Saine, Abdoulaye. The Paradox of Third-Wave Democratization in Africa: The Gambia under AFPRC-APRC Rule, 1994-2008.

Author:Senghor, Jeggan C.
Position:Book review

Saine, Abdoulaye. The Paradox of Third-Wave Democratization in Africa." The Gambia under AFPRC-APRC Rule, 1994-2008. Lanham: Lexington Books, 2009, 187 pp.

Abdoulaye Saine's book can be divided into three interrelated parts. The first, covering the introduction (chapter 1) and the second chapter, focuses on the purpose of the study and theoretical issues. Regarding the former, the author states his primary concern as to analyze the political history and economic events in The Gambia during the 1994 to 2008 period and to discuss the political economy of the country and the leadership of the incumbent head of state. The specific research questions of interest are (a) the relationship between a poor governance/authoritarian framework and poor leadership and economic growth, development and poverty reduction in peripheral states, and (b) the relationship between leadership crisis and human rights abuses on the one hand and economic outcomes and poverty on the other (p.3).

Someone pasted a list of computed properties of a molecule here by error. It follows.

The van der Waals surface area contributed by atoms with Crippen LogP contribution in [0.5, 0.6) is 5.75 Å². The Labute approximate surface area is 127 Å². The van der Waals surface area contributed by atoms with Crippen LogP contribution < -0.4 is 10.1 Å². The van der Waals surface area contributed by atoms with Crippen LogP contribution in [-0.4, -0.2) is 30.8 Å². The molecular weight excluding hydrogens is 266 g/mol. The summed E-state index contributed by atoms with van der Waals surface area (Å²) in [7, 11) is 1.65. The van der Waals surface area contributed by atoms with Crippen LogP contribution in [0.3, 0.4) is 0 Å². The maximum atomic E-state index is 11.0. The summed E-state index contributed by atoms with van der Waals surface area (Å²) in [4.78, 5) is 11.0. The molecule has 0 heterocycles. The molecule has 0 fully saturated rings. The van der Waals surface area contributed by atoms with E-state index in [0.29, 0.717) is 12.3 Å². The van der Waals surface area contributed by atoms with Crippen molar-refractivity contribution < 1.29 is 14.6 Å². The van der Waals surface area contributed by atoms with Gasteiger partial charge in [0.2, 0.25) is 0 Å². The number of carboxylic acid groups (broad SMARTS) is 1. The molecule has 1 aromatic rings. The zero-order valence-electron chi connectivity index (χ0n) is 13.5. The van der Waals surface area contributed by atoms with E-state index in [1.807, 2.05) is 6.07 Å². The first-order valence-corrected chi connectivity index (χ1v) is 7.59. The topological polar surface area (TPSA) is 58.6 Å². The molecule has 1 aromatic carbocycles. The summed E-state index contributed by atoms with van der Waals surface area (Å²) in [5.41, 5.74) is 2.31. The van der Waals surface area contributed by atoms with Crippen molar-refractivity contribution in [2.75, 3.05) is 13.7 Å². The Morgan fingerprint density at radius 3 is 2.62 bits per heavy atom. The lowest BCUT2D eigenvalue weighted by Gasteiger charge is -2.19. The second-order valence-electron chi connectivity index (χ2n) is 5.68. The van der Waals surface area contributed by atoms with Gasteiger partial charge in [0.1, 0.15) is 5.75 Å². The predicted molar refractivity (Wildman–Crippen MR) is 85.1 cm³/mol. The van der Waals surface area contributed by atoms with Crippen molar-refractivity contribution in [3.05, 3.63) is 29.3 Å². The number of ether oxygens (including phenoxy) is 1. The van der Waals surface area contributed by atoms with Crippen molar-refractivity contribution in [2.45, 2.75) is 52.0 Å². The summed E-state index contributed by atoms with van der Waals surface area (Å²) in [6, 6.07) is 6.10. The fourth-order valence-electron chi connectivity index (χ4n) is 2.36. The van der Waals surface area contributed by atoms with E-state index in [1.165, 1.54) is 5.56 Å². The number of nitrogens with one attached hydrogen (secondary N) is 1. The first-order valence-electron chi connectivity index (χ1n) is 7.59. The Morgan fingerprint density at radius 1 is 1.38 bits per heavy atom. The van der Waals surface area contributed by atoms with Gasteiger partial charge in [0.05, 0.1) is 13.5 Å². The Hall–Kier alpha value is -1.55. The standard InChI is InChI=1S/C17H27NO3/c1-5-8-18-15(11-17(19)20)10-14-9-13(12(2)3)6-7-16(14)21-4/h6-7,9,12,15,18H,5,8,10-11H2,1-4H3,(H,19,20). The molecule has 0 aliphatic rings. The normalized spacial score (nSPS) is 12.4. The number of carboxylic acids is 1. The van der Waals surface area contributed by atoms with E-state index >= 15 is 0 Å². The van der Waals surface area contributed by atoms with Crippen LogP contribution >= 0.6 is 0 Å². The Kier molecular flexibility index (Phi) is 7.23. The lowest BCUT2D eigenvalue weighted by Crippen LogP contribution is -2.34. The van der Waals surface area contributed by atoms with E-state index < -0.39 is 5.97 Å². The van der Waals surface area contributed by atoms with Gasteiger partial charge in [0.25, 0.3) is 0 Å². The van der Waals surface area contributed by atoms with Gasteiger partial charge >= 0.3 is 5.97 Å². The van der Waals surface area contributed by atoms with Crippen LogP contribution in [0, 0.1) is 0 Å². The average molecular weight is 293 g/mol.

The theoretical underpinnings discussed in the book revolve around the discourse on the following: good governance and poverty eradication and development; the impact of globalization and integration of peripheral economies into the global economy; poor leadership, poor economic performance and instability; and linkages with the global capitalist system. An extensive survey of the literature on civil-military relations and the causes of coups d'etat reifies the theoretical framework proposed for discussing the Gambian case (chapter 2).

This serves as the analytical context for the second part of the book which focuses on the Gambian experience, starting off with the coup d'etat (July 1994) to the transition programme (1994-1996) and the return to civilian rule (from 1997). It also analyses, in some detail, the 1996 and 2001 presidential elections and addresses the key issue of the predicament of the opposition parties. The section on the state security system is followed by one on the human rights record of the government which the author designates 'the lynchpin' of the book. Accordingly, the subject in all its disaggregated dimensions (political, civil, economic rights) is the subject of robust analysis; the narrative brings out the essentials of the political system and is a firm basis for comparisons with the 'system' in the first republic.

The discussions thereafter on economic policies during the period also include 'Vision 2020', the government's prospective plan for...

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